4.Balloon Volleyball: Blow up a balloon and see how long you can keep it in the air. Pass it back and forth between a partner. Try using your hands and feet. Play independently by moving through an obstacle course while hitting the balloon to yourself.
5. Laundry Basketball: Roll up some socks or other laundry items. Place them to the left and right of your child. Have you child positioned in a tall kneeling position. Have them side bend to retrieve the laundry. Shoot it into the basket! Make the task more challenging by:
Moving the laundry basket further away from the child.
Scattering the laundry items further around the child.
Holding the laundry basket while moving around the room.
Tilting the laundry basket away from them, then toward them.
Having the child kneel on a more unstable surface (such as a pillow)
Having the child kneel on one leg.
Having the child shoot smaller laundry items/laundry items that weigh less.
Heavy work: We use this term describe proprioceptive input. Proprioceptive input involves providing input to our muscles, joints, and ligaments to help our body realize where we are in space. It also can have a calming/focusing effect for those who have a hard time staying seated during academic work.
*Try a few of these heavy work activities before seated work*
Push a filled laundry basket: Heavy enough so it requires some work but not too heavy so that the child cant move it. Make an obstacle course to push the basket around. Try putting different weighted items inside: books, stuffed animals, what ever you can find!
Wheelbarrow walking: Have a partner grab your legs while you use your arms to propel forward. Race against another team if there are enough people. Maneuver through an obstacle course if you and a partner are by yourself!
Scrub with a sponge or brush: Have you kids help you clean table top surfaces by scrubbing them with sponge or brush. This provide great proprioceptive input for the upper extremities.
Turtle walks: Place a heavy pillow, blanket, or other item on your child’s back. See how far they can crawl with their “turtle shell” on their back.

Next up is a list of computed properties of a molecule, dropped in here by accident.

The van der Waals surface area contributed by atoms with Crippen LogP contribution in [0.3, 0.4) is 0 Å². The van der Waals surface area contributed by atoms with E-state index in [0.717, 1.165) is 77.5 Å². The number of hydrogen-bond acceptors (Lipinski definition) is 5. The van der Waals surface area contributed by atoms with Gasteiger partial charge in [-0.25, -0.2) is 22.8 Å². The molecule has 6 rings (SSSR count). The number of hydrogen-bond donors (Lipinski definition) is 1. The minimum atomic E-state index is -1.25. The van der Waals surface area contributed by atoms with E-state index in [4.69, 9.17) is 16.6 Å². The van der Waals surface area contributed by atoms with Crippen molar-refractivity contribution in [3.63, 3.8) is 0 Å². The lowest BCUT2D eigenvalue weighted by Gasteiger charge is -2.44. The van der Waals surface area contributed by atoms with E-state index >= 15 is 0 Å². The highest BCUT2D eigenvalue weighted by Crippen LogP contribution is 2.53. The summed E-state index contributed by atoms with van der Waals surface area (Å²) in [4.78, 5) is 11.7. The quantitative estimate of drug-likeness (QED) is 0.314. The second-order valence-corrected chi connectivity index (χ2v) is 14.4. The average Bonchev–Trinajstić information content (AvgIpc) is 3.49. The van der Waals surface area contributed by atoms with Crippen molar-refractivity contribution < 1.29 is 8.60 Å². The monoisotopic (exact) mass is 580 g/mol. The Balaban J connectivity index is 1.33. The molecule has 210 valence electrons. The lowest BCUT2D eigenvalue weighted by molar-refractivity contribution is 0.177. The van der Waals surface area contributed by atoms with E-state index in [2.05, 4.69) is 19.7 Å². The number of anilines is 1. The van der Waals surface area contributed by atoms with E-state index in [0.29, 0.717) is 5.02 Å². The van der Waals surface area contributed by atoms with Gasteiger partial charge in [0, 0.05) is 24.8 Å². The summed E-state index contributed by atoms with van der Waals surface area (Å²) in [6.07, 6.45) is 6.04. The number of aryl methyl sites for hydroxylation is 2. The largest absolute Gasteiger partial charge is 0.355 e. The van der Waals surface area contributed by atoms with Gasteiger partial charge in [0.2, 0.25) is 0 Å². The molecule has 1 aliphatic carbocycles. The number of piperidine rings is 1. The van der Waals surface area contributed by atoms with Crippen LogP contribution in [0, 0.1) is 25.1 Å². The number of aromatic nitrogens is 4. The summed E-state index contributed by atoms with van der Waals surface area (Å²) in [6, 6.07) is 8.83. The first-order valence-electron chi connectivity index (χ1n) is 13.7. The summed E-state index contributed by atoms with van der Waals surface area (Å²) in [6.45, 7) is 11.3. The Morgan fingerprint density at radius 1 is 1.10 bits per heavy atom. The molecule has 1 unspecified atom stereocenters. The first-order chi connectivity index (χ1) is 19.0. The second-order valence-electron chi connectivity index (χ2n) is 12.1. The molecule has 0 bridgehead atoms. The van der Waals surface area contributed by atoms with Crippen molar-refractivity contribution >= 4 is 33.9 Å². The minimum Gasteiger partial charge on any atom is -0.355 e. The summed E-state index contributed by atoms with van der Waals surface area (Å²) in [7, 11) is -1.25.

March or Jog: Stand in place and march or jog to a beat. Make sure you are really stomping your feet!
Pour small items back and forth between containers: use rice, water, pebbles, etc.
Pinch clothespins: Pinch them onto paper, string, cardboard, or a hanger. Use each individual finger with you thumb to manipulate the clothes pin OR try using your first two fingers and thumb at the same time.
Cookies cutter play: Play with cookie cutters using play dough, real dough, putty or slime! Try using one hand or two.
Penny push through: Find an old plastic container and place a slit into it. Have your child push pennies through the slot. Use just you first finger and thumb or your first two fingers. Depending on items at home, you could make multiple slots: marble sized, toothpick size, pom pom size, etc.
Double doodling is a fun activity that is great for all ages! It had many benefits including:
Establishing direction and orientation in space relative to your body
Promotes bilateral integration of the eyes and hands
Develops visual discrimination and spatial awareness
Strengthens coordination between the left and right sides of the brain
Double Doodling Directions:
Holding a marker in each hand, place the tips side by side at the center of the paper. Begin drawing with both markers at the same time, creating a mirror image. For example, when the left marker is heading left to the edge of the paper, the right marker should be heading right to the other edge of the paper. When one marker is heading toward the center, the other should be as well.
Shape Scavenger Hunt: Have your kids draw simple shapes on separate pieces of paper. The child can go on a scavenger hunt to find items around the house that match each shape! Sort them on each piece of paper:
Sensory activity: Pull the pillows as cushions off the couch and place them into a big pile. Crash/jump into the cushions! Squeeze your kids between them like a human sandwich!
Writing Activity: Download the link below to complete box and dot chart for letter formation practice. Start letters from the dot and keep them in the box!
Hello everyone! I am Alyssa Sanders, an occupational therapist at Whitmore-Bolles, Becker, and Oakman. During this uncertain time, I am going to try and provide resources and activities through this blog to help support you and your children at home. In each of the menus at the top, you can find information/activities to support different areas of function. I also will provide new functional activities throughout the week that can be completed at home during this trying time! If you have any questions or concerns, please reach out to me at: firstname.lastname@example.org
Keep an eye out for more posts in the near future. Stay safe!